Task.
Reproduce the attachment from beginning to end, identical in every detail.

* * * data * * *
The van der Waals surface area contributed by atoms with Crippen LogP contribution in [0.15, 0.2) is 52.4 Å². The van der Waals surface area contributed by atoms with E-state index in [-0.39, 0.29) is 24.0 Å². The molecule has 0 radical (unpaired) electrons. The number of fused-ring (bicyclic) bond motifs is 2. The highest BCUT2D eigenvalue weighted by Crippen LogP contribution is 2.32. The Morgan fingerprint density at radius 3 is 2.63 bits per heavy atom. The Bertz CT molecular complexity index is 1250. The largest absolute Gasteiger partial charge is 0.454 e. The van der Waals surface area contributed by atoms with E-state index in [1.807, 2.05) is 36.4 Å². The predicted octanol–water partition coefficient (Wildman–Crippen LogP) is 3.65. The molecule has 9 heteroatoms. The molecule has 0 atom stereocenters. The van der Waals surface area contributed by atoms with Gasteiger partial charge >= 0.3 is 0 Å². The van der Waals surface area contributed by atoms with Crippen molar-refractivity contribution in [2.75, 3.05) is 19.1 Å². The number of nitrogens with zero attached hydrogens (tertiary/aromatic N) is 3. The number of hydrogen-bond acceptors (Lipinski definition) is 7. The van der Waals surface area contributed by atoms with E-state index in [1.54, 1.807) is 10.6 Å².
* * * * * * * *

The van der Waals surface area contributed by atoms with Crippen LogP contribution in [0.15, 0.2) is 52.4 Å². The van der Waals surface area contributed by atoms with E-state index in [-0.39, 0.29) is 24.0 Å². The molecule has 0 radical (unpaired) electrons. The number of fused-ring (bicyclic) bond motifs is 2. The highest BCUT2D eigenvalue weighted by Crippen LogP contribution is 2.32. The Morgan fingerprint density at radius 3 is 2.63 bits per heavy atom. The Bertz CT molecular complexity index is 1250. The largest absolute Gasteiger partial charge is 0.454 e. The van der Waals surface area contributed by atoms with E-state index in [1.807, 2.05) is 36.4 Å². The predicted octanol–water partition coefficient (Wildman–Crippen LogP) is 3.65. The molecule has 9 heteroatoms. The molecule has 0 atom stereocenters. The van der Waals surface area contributed by atoms with Gasteiger partial charge >= 0.3 is 0 Å². The van der Waals surface area contributed by atoms with Crippen molar-refractivity contribution in [2.75, 3.05) is 19.1 Å². The number of nitrogens with zero attached hydrogens (tertiary/aromatic N) is 3. The number of hydrogen-bond acceptors (Lipinski definition) is 7. The van der Waals surface area contributed by atoms with E-state index in [1.54, 1.807) is 10.6 Å².